Caliban (pronounced /ˈkælɨbæn/ KAL-i-ban, or /ˈkælɨbən/ KAL-ə-bən) is the second largest retrograde irregular moon of Uranus. It was discovered on 6 September 1997 by Brett J. Gladman, Philip D. Nicholson, Joseph A. Burns, and John J. Kavelaars using the 200-inch Hale telescope together with Sycorax and given the temporary designation S/1997 U 1.
Designated Uranus XVI it was named after the monster character in William Shakespeare's play The Tempest.
Caliban follows a distant orbit, more than 10 times further from Uranus than the furthest regular moon Oberon. Its orbit is retrograde, moderately inclined and slightly eccentric. The orbital parameters suggest that it may belong, together with Stephano and Francisco to the same dynamic cluster, suggesting common origin.
The diagram illustrates the orbital parameters of the retrograde irregular satellites of Uranus (in polar co-ordinates) with the eccentricity of the orbits represented by the segments extending from the pericentre to the apocentre.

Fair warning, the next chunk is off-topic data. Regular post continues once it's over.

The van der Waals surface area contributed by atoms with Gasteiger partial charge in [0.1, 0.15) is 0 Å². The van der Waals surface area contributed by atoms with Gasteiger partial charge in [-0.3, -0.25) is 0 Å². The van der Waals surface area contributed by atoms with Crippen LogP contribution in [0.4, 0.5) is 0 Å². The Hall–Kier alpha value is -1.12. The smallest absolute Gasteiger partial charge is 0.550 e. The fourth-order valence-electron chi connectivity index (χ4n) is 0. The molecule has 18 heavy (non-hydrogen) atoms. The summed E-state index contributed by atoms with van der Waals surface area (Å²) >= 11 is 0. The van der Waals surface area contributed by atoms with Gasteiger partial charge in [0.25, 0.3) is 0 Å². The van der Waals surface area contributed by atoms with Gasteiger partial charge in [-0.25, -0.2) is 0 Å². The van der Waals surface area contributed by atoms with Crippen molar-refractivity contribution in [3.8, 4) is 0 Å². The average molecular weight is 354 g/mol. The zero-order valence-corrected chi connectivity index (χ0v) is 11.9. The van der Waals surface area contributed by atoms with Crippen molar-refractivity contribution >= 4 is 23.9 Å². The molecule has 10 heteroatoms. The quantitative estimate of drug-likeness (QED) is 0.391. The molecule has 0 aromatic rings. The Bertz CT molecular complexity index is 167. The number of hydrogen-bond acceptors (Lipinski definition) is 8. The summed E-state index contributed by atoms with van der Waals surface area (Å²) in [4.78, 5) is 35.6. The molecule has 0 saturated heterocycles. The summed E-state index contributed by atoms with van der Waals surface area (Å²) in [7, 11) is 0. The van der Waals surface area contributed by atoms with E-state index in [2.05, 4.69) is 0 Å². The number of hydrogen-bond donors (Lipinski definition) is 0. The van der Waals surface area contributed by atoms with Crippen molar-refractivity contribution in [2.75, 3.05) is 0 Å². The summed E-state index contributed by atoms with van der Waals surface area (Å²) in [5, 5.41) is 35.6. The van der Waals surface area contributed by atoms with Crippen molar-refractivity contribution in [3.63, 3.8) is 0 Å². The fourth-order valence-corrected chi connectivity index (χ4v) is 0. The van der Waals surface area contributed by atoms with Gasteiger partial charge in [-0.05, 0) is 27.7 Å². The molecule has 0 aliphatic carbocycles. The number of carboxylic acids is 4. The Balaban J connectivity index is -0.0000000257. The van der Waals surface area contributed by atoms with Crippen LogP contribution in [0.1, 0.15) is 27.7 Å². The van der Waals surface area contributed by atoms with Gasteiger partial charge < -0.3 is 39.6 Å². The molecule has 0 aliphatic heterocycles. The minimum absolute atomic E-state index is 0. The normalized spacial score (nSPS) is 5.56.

Its diameter is estimated at 72 km (assuming albedo of 0.04) making it the second largest irregular satellite of Uranus, half the size of Sycorax, the biggest irregular satellite of Uranus.
Somewhat inconsistent reports put Caliban in light-red category (B–V = 0.83 V–R = 0.52, B–V = 0.84 ± 0.03 V–R = 0.57 ± 0.03), redder than Himalia but still less red than most Kuiper Belt objects. Caliban may be slightly redder than Sycorax. It also absorbs light at 0.7 um, and one group of astronomers think this may be a result of liquid water that modified the surface.
The light curve suggests the rotation period of Caliban is about 2.7h.
Caliban is hypothesized to be a captured object. It did not form in the accretionary disk, which existed around Uranus just after its formation. The exact capture mechanism is not known, but capturing a moon requires the dissipation of energy. The possible capture processes include: gas drag in the protoplanetary disk, many body interactions and the capture during the fast growth of the Uranus' mass (so called, pull-down).
* Moons of Uranus
1. ^ a b c Gladman, Brett J.; Nicholson, Philip D.; Burns, Joseph A. et al. (1998). "Discovery of two distant irregular moons of Uranus". Nature 392: 897–899. doi:10.1038/31890.
* Caliban Profile by NASA's Solar System Exploration
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